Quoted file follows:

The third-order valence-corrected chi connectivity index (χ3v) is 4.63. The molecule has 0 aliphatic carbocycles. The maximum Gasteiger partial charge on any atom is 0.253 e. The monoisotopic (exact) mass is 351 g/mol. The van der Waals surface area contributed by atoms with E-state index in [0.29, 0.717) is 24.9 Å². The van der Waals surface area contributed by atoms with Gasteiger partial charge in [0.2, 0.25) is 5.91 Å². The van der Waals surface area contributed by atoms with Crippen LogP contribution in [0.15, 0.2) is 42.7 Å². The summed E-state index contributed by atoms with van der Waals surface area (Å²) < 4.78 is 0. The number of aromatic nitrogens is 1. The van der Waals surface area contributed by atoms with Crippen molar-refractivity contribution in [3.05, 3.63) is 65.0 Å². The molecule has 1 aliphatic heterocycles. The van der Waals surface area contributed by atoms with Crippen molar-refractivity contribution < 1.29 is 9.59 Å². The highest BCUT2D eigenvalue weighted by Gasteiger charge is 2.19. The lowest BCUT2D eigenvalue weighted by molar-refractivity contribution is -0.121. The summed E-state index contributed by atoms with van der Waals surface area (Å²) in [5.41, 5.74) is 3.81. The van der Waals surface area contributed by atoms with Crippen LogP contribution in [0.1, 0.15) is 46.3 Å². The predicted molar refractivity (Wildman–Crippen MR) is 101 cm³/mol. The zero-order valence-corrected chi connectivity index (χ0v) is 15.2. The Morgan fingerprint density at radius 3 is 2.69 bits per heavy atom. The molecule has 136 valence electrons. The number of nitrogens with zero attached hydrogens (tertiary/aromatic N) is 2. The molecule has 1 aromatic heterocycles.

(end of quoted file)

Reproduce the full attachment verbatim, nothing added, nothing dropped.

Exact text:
The third-order valence-corrected chi connectivity index (χ3v) is 4.63. The molecule has 0 aliphatic carbocycles. The maximum Gasteiger partial charge on any atom is 0.253 e. The monoisotopic (exact) mass is 351 g/mol. The van der Waals surface area contributed by atoms with E-state index in [0.29, 0.717) is 24.9 Å². The van der Waals surface area contributed by atoms with Gasteiger partial charge in [0.2, 0.25) is 5.91 Å². The van der Waals surface area contributed by atoms with Crippen LogP contribution in [0.15, 0.2) is 42.7 Å². The summed E-state index contributed by atoms with van der Waals surface area (Å²) < 4.78 is 0. The number of aromatic nitrogens is 1. The van der Waals surface area contributed by atoms with Crippen molar-refractivity contribution in [3.05, 3.63) is 65.0 Å². The molecule has 1 aliphatic heterocycles. The van der Waals surface area contributed by atoms with Crippen molar-refractivity contribution < 1.29 is 9.59 Å². The highest BCUT2D eigenvalue weighted by Gasteiger charge is 2.19. The lowest BCUT2D eigenvalue weighted by molar-refractivity contribution is -0.121. The summed E-state index contributed by atoms with van der Waals surface area (Å²) in [5.41, 5.74) is 3.81. The van der Waals surface area contributed by atoms with Crippen LogP contribution in [0.1, 0.15) is 46.3 Å². The predicted molar refractivity (Wildman–Crippen MR) is 101 cm³/mol. The zero-order valence-corrected chi connectivity index (χ0v) is 15.2. The Morgan fingerprint density at radius 3 is 2.69 bits per heavy atom. The molecule has 136 valence electrons. The number of nitrogens with zero attached hydrogens (tertiary/aromatic N) is 2. The molecule has 1 aromatic heterocycles.